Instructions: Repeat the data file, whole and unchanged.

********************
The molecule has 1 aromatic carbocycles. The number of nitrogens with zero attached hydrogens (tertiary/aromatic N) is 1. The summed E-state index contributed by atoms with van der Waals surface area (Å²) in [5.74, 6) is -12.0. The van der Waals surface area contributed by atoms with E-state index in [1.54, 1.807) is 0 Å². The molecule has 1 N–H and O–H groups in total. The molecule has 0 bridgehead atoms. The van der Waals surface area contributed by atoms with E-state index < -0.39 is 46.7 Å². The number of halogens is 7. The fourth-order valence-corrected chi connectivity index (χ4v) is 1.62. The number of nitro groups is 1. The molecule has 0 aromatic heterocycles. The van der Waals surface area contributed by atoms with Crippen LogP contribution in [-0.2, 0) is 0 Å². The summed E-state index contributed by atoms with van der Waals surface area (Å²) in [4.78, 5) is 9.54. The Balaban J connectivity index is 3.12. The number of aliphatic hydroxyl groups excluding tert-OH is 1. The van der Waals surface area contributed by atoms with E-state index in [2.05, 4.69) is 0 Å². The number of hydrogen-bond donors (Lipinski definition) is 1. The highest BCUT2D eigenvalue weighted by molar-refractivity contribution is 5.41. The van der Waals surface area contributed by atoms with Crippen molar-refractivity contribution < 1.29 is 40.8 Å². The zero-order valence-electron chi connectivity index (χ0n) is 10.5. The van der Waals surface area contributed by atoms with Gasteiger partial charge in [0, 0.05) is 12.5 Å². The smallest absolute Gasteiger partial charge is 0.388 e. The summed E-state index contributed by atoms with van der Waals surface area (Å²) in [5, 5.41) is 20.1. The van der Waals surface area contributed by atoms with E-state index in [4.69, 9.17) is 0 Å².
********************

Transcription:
The molecule has 1 aromatic carbocycles. The number of nitrogens with zero attached hydrogens (tertiary/aromatic N) is 1. The summed E-state index contributed by atoms with van der Waals surface area (Å²) in [5.74, 6) is -12.0. The van der Waals surface area contributed by atoms with E-state index in [1.54, 1.807) is 0 Å². The molecule has 1 N–H and O–H groups in total. The molecule has 0 bridgehead atoms. The van der Waals surface area contributed by atoms with E-state index < -0.39 is 46.7 Å². The number of halogens is 7. The fourth-order valence-corrected chi connectivity index (χ4v) is 1.62. The number of nitro groups is 1. The molecule has 0 aromatic heterocycles. The van der Waals surface area contributed by atoms with Crippen LogP contribution in [-0.2, 0) is 0 Å². The summed E-state index contributed by atoms with van der Waals surface area (Å²) in [4.78, 5) is 9.54. The Balaban J connectivity index is 3.12. The number of aliphatic hydroxyl groups excluding tert-OH is 1. The van der Waals surface area contributed by atoms with E-state index in [2.05, 4.69) is 0 Å². The number of hydrogen-bond donors (Lipinski definition) is 1. The highest BCUT2D eigenvalue weighted by molar-refractivity contribution is 5.41. The van der Waals surface area contributed by atoms with Crippen molar-refractivity contribution < 1.29 is 40.8 Å². The zero-order valence-electron chi connectivity index (χ0n) is 10.5. The van der Waals surface area contributed by atoms with Gasteiger partial charge in [0, 0.05) is 12.5 Å². The smallest absolute Gasteiger partial charge is 0.388 e. The summed E-state index contributed by atoms with van der Waals surface area (Å²) in [5, 5.41) is 20.1. The van der Waals surface area contributed by atoms with E-state index in [4.69, 9.17) is 0 Å².